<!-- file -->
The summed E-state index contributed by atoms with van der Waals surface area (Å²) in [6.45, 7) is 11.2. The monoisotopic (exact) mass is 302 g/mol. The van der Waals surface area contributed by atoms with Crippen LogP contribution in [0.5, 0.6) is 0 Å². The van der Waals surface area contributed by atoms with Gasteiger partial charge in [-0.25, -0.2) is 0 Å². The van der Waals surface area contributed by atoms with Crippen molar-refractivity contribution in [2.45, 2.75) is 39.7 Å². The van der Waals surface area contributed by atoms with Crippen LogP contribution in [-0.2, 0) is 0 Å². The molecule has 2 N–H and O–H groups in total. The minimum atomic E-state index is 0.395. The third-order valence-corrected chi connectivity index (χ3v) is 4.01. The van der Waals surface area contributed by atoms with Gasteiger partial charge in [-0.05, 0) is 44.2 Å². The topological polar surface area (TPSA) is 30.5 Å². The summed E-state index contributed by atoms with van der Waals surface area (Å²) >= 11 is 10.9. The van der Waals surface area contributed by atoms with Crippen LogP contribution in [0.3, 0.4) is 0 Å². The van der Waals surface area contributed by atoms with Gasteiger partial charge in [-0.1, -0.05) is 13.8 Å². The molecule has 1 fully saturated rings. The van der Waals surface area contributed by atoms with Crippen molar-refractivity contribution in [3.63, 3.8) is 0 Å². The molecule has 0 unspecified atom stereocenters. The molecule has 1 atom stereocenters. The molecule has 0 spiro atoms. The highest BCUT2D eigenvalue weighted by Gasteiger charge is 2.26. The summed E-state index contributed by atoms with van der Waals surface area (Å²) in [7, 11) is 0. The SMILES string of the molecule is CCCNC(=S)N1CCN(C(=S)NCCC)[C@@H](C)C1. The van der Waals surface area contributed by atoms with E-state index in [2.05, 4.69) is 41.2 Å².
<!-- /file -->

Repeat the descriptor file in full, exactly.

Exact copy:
The summed E-state index contributed by atoms with van der Waals surface area (Å²) in [6.45, 7) is 11.2. The monoisotopic (exact) mass is 302 g/mol. The van der Waals surface area contributed by atoms with Crippen LogP contribution in [0.5, 0.6) is 0 Å². The van der Waals surface area contributed by atoms with Gasteiger partial charge in [-0.25, -0.2) is 0 Å². The van der Waals surface area contributed by atoms with Crippen molar-refractivity contribution in [2.45, 2.75) is 39.7 Å². The van der Waals surface area contributed by atoms with Crippen LogP contribution in [-0.2, 0) is 0 Å². The molecule has 2 N–H and O–H groups in total. The minimum atomic E-state index is 0.395. The third-order valence-corrected chi connectivity index (χ3v) is 4.01. The van der Waals surface area contributed by atoms with Gasteiger partial charge in [-0.05, 0) is 44.2 Å². The topological polar surface area (TPSA) is 30.5 Å². The summed E-state index contributed by atoms with van der Waals surface area (Å²) >= 11 is 10.9. The van der Waals surface area contributed by atoms with Crippen LogP contribution in [0.3, 0.4) is 0 Å². The van der Waals surface area contributed by atoms with Gasteiger partial charge in [-0.1, -0.05) is 13.8 Å². The molecule has 1 fully saturated rings. The van der Waals surface area contributed by atoms with Crippen molar-refractivity contribution in [3.63, 3.8) is 0 Å². The molecule has 0 unspecified atom stereocenters. The molecule has 1 atom stereocenters. The molecule has 0 spiro atoms. The highest BCUT2D eigenvalue weighted by Gasteiger charge is 2.26. The summed E-state index contributed by atoms with van der Waals surface area (Å²) in [7, 11) is 0. The SMILES string of the molecule is CCCNC(=S)N1CCN(C(=S)NCCC)[C@@H](C)C1. The van der Waals surface area contributed by atoms with E-state index in [2.05, 4.69) is 41.2 Å².